Airports are organisationally complex with a wide range of services being voluntarily and involuntarily available and used on the site. These are usually associated with specific constituencies each with their own internal management. These include: ticketing; passenger, luggage and freight logistics; general security; plane-related (anti-terrorism) security; quarantine services; retail and food services; parking services; customs services; immigration management; building services; engineering services relating to airport and environs; health and safety; medical services provision; religious services; engineering services relating to aircraft; engineering services relating to flying infrastructure; coordinating management groups and air traffic control. As the system evolves or is subject to internal or external changes, the amount and distribution of generated variety changes. Planned or unplanned, controlling variety dynamically changes to match the amount and distribution of generated variety. System regulation always occurs, regardless of the provision of explicit control variety and its locations. The system functions in whatever way it functions unless failure is catastrophic. The necessary implicit unintentional controlling variety results from a variety of sources including relative transaction costs, system constraints, timing and sequencing issues, unplanned aspects of system structure etc. Thus, the provision of control variety does not necessarily occur in a rational way in which there is a matching between new generated variety in an area for which a sub-system is responsible and the provision of new control variety in that subsystem . For example, if there is a security problem and internal security cannot respond sufficiently, then it becomes a matter for other security systems such as police or the military. Other changes in the distribution of variety may be more prosaic. For example, if retail processes began to dominate an airport’s commercial activity then the constituencies associated with retail activity would likely increase their controlling variety and in parallel, there would be a shift in the power balances. If, however, the additional controlling variety were to be supplied by another constituency or group of constituencies, e.g., those charged with expediting passenger movement to planes or those responsible for minimising carry on luggage (both of which impact on retail activity), the outcomes and balance of power relations are likely to be different. In both cases, the benefits to passengers and other constituencies are likely to change.

Extension 2 to Ashby’s Law:In a system that can have multiple stable configurations/structures, the relative location in the system of variety generators and suppliers of control variety will influence the choice of system structure.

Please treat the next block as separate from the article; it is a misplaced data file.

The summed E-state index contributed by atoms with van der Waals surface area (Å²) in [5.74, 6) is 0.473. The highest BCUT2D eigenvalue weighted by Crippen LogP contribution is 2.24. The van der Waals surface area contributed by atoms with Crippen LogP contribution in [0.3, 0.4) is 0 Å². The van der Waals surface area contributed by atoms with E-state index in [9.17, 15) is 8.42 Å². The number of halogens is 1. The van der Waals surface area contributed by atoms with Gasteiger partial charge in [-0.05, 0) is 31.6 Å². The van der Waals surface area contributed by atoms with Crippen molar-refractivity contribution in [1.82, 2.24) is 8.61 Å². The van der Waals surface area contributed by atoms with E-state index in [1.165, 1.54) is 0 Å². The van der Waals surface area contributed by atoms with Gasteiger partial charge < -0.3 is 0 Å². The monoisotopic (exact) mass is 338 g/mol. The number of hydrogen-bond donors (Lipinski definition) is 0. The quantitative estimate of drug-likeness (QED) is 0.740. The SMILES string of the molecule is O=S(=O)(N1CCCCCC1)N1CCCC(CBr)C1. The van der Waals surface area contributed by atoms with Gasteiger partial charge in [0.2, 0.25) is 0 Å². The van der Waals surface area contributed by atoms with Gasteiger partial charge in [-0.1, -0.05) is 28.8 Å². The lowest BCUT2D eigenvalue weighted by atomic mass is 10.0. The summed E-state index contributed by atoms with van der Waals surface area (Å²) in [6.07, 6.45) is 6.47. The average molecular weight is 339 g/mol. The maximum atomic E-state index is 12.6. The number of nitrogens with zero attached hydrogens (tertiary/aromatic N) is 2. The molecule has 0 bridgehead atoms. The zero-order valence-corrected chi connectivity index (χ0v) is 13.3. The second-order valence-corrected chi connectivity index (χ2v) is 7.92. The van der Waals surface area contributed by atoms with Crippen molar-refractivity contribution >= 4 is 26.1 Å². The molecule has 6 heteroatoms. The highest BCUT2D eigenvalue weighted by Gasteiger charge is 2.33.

In airports, management of access is a key issue for many constituencies. Access control crucially depends on accurate identification and information. The physical control of access after identification and information gathering is most easily done with physical restrains such as walls and doors. The choice of information gathering technology dominates access design. For some constituencies involved in access management, their primary controlling variety is related to direct inspection of an individual for identification and for gathering information about them. For other constituencies, control variety can be exerted via surrogates such as identity cards, radio frequency identification devices, luggage smell (via dogs) and uniforms. Airports can manage access in several ways. The choice of configuration is dependent on the relational positioning and ability of constituencies controlling variety to use their control variety to influence overall system variety. An example of this is the way that airlines are now managing passenger variety associated with check in processes by moving them earlier in the system processes. In some cases, it is possible to ‘check in’ for the flight before leaving a hotel or ‘check in’ ‘online’ at home or at the airport. This is possible because the airlines’ contact with the variety-generating passenger is closer to the start of processes. In turn, these control variety interventions shape overall system configuration in terms of managing luggage and security and the distribution of space and logistics round the site. Contrast, for example, some small European provincial airports in the 1980s with all luggage handling, customs, and security management happening on the tarmac next to the plane. Another contrasting example is the now defunct People’s Express airline, which managed ticketing variety issues by selling tickets in flight and dealing with payment defaults using the police and conventional legal processes on landing, rather than controlling access to passengers before take off.